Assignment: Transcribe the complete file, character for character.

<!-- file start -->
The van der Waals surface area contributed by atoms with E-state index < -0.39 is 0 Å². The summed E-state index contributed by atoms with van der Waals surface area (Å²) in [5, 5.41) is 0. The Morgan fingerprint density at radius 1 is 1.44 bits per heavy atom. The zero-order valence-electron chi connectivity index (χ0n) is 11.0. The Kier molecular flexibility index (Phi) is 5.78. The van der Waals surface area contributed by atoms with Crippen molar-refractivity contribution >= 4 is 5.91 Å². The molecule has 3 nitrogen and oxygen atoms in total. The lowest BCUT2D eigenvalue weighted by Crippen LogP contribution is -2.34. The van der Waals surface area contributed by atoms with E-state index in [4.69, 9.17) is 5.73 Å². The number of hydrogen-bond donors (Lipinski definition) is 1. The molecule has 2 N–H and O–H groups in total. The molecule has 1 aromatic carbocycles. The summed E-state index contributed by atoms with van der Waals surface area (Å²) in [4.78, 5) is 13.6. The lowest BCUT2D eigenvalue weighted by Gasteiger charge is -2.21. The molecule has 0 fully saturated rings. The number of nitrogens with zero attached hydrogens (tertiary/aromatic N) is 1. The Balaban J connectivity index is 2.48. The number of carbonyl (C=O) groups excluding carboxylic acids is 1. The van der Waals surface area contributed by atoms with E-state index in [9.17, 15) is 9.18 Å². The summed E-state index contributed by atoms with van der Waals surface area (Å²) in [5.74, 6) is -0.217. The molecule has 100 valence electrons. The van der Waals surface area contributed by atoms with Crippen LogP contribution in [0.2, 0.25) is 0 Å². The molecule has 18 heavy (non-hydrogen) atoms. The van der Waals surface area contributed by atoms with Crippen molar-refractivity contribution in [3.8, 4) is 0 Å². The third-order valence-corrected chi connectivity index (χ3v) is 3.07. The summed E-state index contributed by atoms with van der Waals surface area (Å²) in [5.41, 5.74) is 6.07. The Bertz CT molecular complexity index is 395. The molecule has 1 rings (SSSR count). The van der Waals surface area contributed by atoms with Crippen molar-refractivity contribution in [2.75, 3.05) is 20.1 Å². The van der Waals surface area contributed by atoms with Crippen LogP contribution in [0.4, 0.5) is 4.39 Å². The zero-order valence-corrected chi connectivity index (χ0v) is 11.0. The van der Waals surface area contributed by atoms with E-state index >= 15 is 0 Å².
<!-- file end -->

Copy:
The van der Waals surface area contributed by atoms with E-state index < -0.39 is 0 Å². The summed E-state index contributed by atoms with van der Waals surface area (Å²) in [5, 5.41) is 0. The Morgan fingerprint density at radius 1 is 1.44 bits per heavy atom. The zero-order valence-electron chi connectivity index (χ0n) is 11.0. The Kier molecular flexibility index (Phi) is 5.78. The van der Waals surface area contributed by atoms with Crippen molar-refractivity contribution >= 4 is 5.91 Å². The molecule has 3 nitrogen and oxygen atoms in total. The lowest BCUT2D eigenvalue weighted by Crippen LogP contribution is -2.34. The van der Waals surface area contributed by atoms with E-state index in [4.69, 9.17) is 5.73 Å². The number of hydrogen-bond donors (Lipinski definition) is 1. The molecule has 2 N–H and O–H groups in total. The molecule has 1 aromatic carbocycles. The summed E-state index contributed by atoms with van der Waals surface area (Å²) in [4.78, 5) is 13.6. The lowest BCUT2D eigenvalue weighted by Gasteiger charge is -2.21. The molecule has 0 fully saturated rings. The number of nitrogens with zero attached hydrogens (tertiary/aromatic N) is 1. The Balaban J connectivity index is 2.48. The number of carbonyl (C=O) groups excluding carboxylic acids is 1. The van der Waals surface area contributed by atoms with E-state index in [9.17, 15) is 9.18 Å². The summed E-state index contributed by atoms with van der Waals surface area (Å²) in [5.74, 6) is -0.217. The molecule has 100 valence electrons. The van der Waals surface area contributed by atoms with Crippen LogP contribution in [0.2, 0.25) is 0 Å². The molecule has 18 heavy (non-hydrogen) atoms. The van der Waals surface area contributed by atoms with Crippen molar-refractivity contribution in [3.8, 4) is 0 Å². The third-order valence-corrected chi connectivity index (χ3v) is 3.07. The summed E-state index contributed by atoms with van der Waals surface area (Å²) in [5.41, 5.74) is 6.07. The Bertz CT molecular complexity index is 395. The molecule has 1 rings (SSSR count). The van der Waals surface area contributed by atoms with Crippen molar-refractivity contribution in [2.75, 3.05) is 20.1 Å². The van der Waals surface area contributed by atoms with Crippen LogP contribution in [0.4, 0.5) is 4.39 Å². The zero-order valence-corrected chi connectivity index (χ0v) is 11.0. The van der Waals surface area contributed by atoms with E-state index >= 15 is 0 Å².